Copper prices sunk to their lowest in almost 20 months as persistent worries that a recession would dampen metals demand hit a market with thin summer volumes.

Three-month copper on the London Metal Exchange dropped as much as 4.9% to $7,291.50 a tonne, the lowest since November 25, 2020, before paring losses to $7,539 in official open-outcry trading, a decline of 1.7%.

"That dollar strength yesterday was the trigger that came on top of the recent recession fears, pulling the rug from under the market," said Ole Hansen, head of commodity strategy at Saxo Bank in Copenhagen. "The weakness overnight looks like it was driven by China and the COVID problems they're still facing. And this is the time of year where the market can easily get caught on the wrong side when liquidity is drying up."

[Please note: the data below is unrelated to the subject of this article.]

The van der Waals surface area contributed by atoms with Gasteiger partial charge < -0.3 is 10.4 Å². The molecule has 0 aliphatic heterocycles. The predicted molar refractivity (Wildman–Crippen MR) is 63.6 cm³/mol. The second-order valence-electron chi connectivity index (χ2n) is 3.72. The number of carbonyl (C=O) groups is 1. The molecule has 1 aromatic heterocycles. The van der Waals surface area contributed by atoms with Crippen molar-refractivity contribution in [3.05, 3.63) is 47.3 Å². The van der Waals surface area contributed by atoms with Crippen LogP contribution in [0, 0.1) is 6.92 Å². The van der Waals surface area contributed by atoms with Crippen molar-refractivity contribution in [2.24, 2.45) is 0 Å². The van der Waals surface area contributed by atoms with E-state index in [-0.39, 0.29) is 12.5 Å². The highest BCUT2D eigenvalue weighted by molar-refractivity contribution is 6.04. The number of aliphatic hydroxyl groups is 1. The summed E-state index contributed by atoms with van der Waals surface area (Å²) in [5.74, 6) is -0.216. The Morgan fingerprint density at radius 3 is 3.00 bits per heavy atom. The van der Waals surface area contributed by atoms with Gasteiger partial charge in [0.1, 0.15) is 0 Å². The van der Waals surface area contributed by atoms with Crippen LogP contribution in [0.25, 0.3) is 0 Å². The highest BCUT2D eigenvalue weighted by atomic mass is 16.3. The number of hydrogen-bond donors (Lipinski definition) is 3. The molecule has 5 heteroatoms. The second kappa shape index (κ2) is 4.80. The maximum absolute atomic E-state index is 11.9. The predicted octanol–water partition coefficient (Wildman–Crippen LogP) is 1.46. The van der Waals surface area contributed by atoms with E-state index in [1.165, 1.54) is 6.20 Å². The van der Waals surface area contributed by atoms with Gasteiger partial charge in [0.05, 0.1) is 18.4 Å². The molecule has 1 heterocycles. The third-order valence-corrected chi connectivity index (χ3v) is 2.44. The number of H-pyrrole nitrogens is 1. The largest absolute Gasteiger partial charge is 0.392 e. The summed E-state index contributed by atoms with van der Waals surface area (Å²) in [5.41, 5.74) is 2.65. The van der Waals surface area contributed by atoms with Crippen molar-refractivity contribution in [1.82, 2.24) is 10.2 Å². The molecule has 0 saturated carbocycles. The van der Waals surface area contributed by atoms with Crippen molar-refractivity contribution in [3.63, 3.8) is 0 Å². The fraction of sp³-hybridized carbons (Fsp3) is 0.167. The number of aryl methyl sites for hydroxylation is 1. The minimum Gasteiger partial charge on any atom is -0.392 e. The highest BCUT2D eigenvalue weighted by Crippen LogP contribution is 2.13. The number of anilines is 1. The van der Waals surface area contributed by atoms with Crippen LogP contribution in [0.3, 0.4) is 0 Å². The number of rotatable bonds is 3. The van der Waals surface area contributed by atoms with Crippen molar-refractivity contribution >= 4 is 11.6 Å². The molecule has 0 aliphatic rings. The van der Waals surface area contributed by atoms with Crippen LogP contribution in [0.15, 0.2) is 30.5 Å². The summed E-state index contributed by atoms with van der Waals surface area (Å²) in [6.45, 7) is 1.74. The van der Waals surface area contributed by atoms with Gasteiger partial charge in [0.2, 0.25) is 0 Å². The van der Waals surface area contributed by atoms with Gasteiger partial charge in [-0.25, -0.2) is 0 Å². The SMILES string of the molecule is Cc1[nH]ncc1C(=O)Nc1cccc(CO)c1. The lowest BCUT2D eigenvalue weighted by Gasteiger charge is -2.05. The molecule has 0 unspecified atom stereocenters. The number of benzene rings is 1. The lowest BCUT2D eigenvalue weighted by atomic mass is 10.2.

China is fighting COVID-19 flare-ups across the country with mass testing and new restrictions, including in weary Shanghai. The most-traded August copper contract in Shanghai ended daytime trading down 5.4% to 57,620 yuan ($8,595.38) a tonne. The dollar stood tall near a 20-year peak against the euro, making metals priced in the U.S. currency more expensive for other currency holders.

German industrial orders grew slightly in May after three consecutive months of decline due to the war in Ukraine, data showed on Wednesday.

The premium of cash LME lead over the three months contract rose to $21.25 a tonne, the strongest since May 20, indicating near-term tightness in inventories. This compares to a discount of $9.20 a week ago. LME lead was the best performer, climbing 1.8% to $1,974 a tonne.

LME aluminium slipped 0.5% in official activity to $2,379 a tonne, nickel fell 2% to $22,200 and tin shed 3.9% to $25,000, but zinc was a touch firmer at $2,993. 

(Reporting by Eric Onstad, Additional reporting by Brijesh Patel in Bengaluru, Editing by Louise Heavens and Peter Graff)